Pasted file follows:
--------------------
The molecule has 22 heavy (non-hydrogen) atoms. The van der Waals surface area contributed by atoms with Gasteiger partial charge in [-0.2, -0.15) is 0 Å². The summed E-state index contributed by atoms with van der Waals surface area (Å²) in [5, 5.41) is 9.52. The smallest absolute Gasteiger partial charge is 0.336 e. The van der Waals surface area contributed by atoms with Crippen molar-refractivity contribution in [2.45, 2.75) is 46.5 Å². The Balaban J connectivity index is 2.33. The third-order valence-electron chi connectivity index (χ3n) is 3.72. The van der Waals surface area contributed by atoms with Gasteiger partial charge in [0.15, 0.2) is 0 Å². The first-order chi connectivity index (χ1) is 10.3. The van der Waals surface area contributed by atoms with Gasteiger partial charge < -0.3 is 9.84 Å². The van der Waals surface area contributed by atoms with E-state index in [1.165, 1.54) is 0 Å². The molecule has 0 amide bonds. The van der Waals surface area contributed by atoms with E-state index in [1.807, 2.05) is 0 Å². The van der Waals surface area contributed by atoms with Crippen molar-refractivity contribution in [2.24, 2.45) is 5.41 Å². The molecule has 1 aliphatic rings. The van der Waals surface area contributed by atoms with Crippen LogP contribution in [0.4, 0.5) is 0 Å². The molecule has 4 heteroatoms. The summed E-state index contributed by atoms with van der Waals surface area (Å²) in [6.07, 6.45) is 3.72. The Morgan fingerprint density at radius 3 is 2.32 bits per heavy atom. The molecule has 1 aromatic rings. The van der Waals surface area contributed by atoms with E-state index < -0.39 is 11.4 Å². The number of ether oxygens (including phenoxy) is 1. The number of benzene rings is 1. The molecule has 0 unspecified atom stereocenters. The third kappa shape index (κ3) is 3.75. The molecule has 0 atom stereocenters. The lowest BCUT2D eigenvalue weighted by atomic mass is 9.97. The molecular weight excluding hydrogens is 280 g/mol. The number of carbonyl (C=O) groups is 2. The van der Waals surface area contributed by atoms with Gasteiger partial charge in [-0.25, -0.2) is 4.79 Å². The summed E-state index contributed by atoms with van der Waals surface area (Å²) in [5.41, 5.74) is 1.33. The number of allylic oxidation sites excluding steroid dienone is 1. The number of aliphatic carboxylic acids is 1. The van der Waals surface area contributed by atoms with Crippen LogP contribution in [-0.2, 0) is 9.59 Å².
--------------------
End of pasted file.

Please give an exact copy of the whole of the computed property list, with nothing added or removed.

The molecule has 22 heavy (non-hydrogen) atoms. The van der Waals surface area contributed by atoms with Gasteiger partial charge in [-0.2, -0.15) is 0 Å². The summed E-state index contributed by atoms with van der Waals surface area (Å²) in [5, 5.41) is 9.52. The smallest absolute Gasteiger partial charge is 0.336 e. The van der Waals surface area contributed by atoms with Crippen molar-refractivity contribution in [2.45, 2.75) is 46.5 Å². The Balaban J connectivity index is 2.33. The third-order valence-electron chi connectivity index (χ3n) is 3.72. The van der Waals surface area contributed by atoms with Gasteiger partial charge in [0.15, 0.2) is 0 Å². The first-order chi connectivity index (χ1) is 10.3. The van der Waals surface area contributed by atoms with Gasteiger partial charge < -0.3 is 9.84 Å². The van der Waals surface area contributed by atoms with E-state index in [1.165, 1.54) is 0 Å². The molecule has 0 amide bonds. The van der Waals surface area contributed by atoms with E-state index in [1.807, 2.05) is 0 Å². The van der Waals surface area contributed by atoms with Crippen molar-refractivity contribution in [2.24, 2.45) is 5.41 Å². The molecule has 1 aliphatic rings. The van der Waals surface area contributed by atoms with Crippen LogP contribution in [0.4, 0.5) is 0 Å². The molecule has 4 heteroatoms. The summed E-state index contributed by atoms with van der Waals surface area (Å²) in [6.07, 6.45) is 3.72. The Morgan fingerprint density at radius 3 is 2.32 bits per heavy atom. The molecule has 1 aromatic rings. The van der Waals surface area contributed by atoms with E-state index < -0.39 is 11.4 Å². The number of ether oxygens (including phenoxy) is 1. The number of benzene rings is 1. The molecule has 0 unspecified atom stereocenters. The third kappa shape index (κ3) is 3.75. The molecule has 0 atom stereocenters. The lowest BCUT2D eigenvalue weighted by atomic mass is 9.97. The molecular weight excluding hydrogens is 280 g/mol. The number of carbonyl (C=O) groups is 2. The van der Waals surface area contributed by atoms with Gasteiger partial charge in [-0.25, -0.2) is 4.79 Å². The summed E-state index contributed by atoms with van der Waals surface area (Å²) in [5.41, 5.74) is 1.33. The number of allylic oxidation sites excluding steroid dienone is 1. The number of aliphatic carboxylic acids is 1. The van der Waals surface area contributed by atoms with Crippen LogP contribution in [-0.2, 0) is 9.59 Å².